New discovery of an ancient continent

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New discovery of an ancient continent

Jonathon Rivait/National Post

Jonathon Rivait/National Post

Jonathon Rivait/National Post

Marissa Levine, Reporter

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Scientists have discovered recent evidence of a lost continent, but the land itself is anything but new. This piece of land is over 3.6 million years old, and was once part of the continent Gondwana, which “split into what now are Africa, South America, Antarctica, India and Australia,” according to cnn.com.

This new discovery is right beneath the island of Mauritius, the island that the dodo bird once inhabited. With this information it seems only fitting that the remnants of a lost continent should be found in such close proximity to the home of the extinct bird. To honor Mauritius, the recently discovered continent fragments have been named Mauritia.

Mauritia is now deep under the sea, so its discovery was made by studying rocks, zircons to be specific. Zircon is a mineral that the scientists dated, and found that there were zircons 3 billion years old on Mauritius.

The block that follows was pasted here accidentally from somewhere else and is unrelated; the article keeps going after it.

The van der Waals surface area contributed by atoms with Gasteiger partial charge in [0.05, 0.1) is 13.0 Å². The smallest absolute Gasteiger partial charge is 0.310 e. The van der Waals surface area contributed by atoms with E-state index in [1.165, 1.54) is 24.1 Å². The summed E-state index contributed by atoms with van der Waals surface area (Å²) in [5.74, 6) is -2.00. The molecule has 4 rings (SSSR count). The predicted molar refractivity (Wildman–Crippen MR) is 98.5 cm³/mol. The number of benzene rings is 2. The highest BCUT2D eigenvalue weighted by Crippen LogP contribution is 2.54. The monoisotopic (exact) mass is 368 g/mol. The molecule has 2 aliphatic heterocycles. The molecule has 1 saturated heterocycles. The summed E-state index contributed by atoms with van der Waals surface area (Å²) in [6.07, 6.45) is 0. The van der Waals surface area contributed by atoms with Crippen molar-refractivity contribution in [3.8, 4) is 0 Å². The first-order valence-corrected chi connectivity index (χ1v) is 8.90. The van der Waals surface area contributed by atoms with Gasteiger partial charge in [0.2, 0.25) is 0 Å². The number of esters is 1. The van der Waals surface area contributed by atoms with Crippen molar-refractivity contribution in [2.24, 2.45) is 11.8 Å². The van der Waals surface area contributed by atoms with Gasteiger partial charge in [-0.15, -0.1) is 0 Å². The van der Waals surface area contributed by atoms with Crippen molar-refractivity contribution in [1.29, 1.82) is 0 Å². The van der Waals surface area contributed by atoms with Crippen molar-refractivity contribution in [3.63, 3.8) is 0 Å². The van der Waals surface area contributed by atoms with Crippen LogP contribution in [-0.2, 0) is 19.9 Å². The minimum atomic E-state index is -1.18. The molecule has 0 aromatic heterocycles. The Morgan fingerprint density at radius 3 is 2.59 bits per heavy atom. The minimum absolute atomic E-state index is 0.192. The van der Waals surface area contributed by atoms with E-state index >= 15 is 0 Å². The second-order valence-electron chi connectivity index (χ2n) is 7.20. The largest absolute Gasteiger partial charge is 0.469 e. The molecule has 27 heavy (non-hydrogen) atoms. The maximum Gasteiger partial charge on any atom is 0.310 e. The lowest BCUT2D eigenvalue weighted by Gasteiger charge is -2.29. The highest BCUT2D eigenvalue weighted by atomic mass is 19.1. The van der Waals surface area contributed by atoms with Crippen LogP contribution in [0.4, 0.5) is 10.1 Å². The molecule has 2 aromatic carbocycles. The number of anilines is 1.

However, Mauritius is an island, and there is no rock older than 9 million years old on the island,” says Professor Lewis Ashwal, one of the main researchers. This number discrepancy is what led the scientists to come to the conclusion on the island of Mauritia.

So Mauritia won’t be the next best vacation destination, but its existence is proof of the hidden wonders left in the world. Scientists believe that when the ancient continent Gondwana split, rocks splintered throughout the Indian Ocean, meaning there could be more lost islands concealed under the sea.